On August 22nd, the DFO released a new report examining broad scale trends in Pacific salmon. They found that species that spend more time in freshwater (chinook, coho, sockeye) are declining more than those that do not (chum, pink), in general.
Read the abstract below, or download the full article.
At DFO’s first State of the Salmon meeting in 2018, scientists concluded that Canadian Pacific salmon and their ecosystems are already responding to climate change. Northeast Pacific Ocean warming trends and marine heatwaves like “The Blob” are affecting ocean food webs. British Columbia and Yukon air and water temperatures are increasing and precipitation patterns are changing, altering freshwater habitats. The effects of climate change in freshwater are compounded by natural and human-caused landscape change, which can lead to differences in hydrology, and increases in sediment loads and frequencies of landslides. These marine and freshwater ecosystem changes are impacting Pacific salmon at every stage of their life-cycle.
Some general patterns in Canadian Pacific salmon abundances are emerging, concurrent with climate and habitat changes. Chinook numbers are declining throughout their B.C. and Yukon range, and Sockeye and Coho numbers are declining, most notably at southern latitudes. Salmon that spend less time in freshwater, like Pink, Chum, river-type Sockeye, and ocean-type Chinook, are generally not exhibiting declines. These recent observations suggest that not all salmon are equally vulnerable to climate and habitat change.
Improving information on salmon vulnerability to changing climate and habitats will help ensure our fisheries management, salmon recovery, and habitat restoration actions are aligned to future salmon production and biodiversity. To accomplish this, we must integrate and develop new research across disciplines and organizations. One mechanism to improve integration of salmon-ecosystem science across organizations is the formation of a Pacific Salmon-Ecosystem Climate Consortium, which has been recently initiated by DFO’s State of the Salmon Program.
(Globe and Mail, December 4th, 2017, by Ivan Semeniuk)
For centuries, sockeye salmon have raced up British Columbia’s Fraser River to spawn in the millions, completing an astonishing life cycle that spans four years and thousands of kilometres.
Now, scientists have determined that many populations of Fraser River sockeye are in such alarming decline that they should be listed under Canada’s Species at Risk Act.
The recommendation, announced Monday by the Committee on the Status of Endangered Wildlife in Canada, an independent scientific body that advises the federal government, is the most significant acknowledgment to date of the jeopardy facing the iconic red-bodied fish that was once the mainstay of British Columbia’s salmon industry.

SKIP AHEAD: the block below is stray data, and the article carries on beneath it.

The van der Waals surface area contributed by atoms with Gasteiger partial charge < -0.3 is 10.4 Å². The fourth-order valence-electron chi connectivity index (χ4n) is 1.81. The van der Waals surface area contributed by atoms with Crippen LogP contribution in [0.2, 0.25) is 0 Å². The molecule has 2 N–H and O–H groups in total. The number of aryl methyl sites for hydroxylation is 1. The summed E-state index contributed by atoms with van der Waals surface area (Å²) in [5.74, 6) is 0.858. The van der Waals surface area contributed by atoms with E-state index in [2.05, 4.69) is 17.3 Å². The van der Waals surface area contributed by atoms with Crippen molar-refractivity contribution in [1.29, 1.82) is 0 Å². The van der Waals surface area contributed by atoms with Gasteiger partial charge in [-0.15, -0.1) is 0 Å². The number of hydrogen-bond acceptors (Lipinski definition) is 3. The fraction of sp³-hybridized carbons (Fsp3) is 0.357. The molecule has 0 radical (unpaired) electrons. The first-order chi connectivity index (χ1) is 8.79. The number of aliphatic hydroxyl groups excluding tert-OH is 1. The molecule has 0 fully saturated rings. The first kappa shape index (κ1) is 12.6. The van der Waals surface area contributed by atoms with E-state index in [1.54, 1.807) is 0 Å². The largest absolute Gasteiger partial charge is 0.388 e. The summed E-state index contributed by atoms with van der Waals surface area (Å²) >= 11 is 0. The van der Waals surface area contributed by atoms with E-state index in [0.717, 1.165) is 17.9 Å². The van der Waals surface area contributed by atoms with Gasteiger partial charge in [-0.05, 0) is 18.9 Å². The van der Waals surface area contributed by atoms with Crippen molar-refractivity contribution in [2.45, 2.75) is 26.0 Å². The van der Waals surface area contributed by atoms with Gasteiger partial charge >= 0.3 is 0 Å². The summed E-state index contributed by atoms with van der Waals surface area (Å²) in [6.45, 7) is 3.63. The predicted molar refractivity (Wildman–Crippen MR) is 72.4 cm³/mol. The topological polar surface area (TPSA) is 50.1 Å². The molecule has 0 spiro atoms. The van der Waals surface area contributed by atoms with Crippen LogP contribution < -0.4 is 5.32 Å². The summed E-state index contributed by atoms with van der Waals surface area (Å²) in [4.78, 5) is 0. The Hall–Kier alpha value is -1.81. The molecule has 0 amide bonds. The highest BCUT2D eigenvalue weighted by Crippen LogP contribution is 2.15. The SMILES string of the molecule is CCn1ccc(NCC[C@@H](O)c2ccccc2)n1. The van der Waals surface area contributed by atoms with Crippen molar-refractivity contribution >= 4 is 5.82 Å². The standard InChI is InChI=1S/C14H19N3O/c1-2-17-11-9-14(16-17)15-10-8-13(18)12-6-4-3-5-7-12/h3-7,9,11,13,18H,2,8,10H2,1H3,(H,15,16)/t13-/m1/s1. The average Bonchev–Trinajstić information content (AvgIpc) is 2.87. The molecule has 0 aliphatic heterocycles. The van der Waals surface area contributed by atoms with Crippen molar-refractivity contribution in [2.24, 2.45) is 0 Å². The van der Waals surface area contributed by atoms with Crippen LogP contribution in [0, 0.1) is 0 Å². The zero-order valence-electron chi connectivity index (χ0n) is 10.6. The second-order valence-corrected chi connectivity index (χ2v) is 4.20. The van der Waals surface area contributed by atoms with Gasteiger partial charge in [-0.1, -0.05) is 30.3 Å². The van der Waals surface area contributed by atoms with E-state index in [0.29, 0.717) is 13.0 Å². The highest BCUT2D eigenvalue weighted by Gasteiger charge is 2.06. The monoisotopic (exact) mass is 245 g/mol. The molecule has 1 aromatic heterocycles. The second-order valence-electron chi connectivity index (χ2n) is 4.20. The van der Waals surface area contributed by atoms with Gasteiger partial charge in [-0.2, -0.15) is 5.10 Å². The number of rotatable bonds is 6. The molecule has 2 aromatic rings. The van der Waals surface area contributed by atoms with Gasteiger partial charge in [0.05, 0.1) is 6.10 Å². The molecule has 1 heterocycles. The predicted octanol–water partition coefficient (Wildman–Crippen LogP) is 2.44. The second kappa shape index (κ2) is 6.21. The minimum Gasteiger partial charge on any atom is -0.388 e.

For the full story visit the Globe and Mail here.
A study just published by Holly Nesbit and Jonathon Moore at Simon Fraser University highlights the importance of population diversity in Pacific salmon fisheries.
Summary of the paper:
1. Indigenous people are considered to be among the most vulnerable to food insecurity and biodiversity loss. Biodiversity is cited as a key component of indigenous food security; however, quantitative examples of this linkage are limited.
2. We examined how species and population diversity influence the food security of indigenous fisheries for Pacific salmon (Oncorhynchus species). We compared two dimensions of food security – catch stability (interannual variability) and access (season length) – across a salmon diversity gradient for 21 fisheries on the Fraser River, Canada, over 30 years, using linear regression models. We used population diversity proxies derived from a range of existing measures because population-specific data were unavailable.
3. While both population and species diversity were generally associated with higher catch stability and temporal access, population diversity had a stronger signal. Fisheries with access to high species diversity had up to 14 times more stable catch than predicted by the portfolio effect and up to 12 times longer fishing seasons than fisheries with access to fewer species. Fisheries with access to high population diversity had up to 38 times more stable catch and three times longer seasons than fisheries with access to fewer populations.
4. Catch stability of Chinook Oncorhynchus tshawytscha and sockeye Oncorhynchus nerka fisheries was best explained by the number of populations and conservation units, respectively, that migrate past a fishery en route to spawning grounds. Similar population diversity metrics were important explanatory variables for season length of sockeye, pink Oncorhynchus gorbuscha, coho Oncorhynchus kisutch and chum Oncorhynchus keta fisheries.
5. Synthesis and applications. We show an empirical example of how multiple scales of biodiversity support food security across a large watershed and suggest that protecting fine-scale salmon diversity will help promote food security for indigenous people. The scales of environmental assessments need to match the scales of the socio-ecological processes that will be affected by development. We illustrate that upstream projects that damage salmon habitat could degrade the food security of downstream indigenous fisheries, with implications to Canadian indigenous people and to watersheds around the world where migratory fishes support local fisheries.
For the full paper, visit the Journal of Applied Ecology website.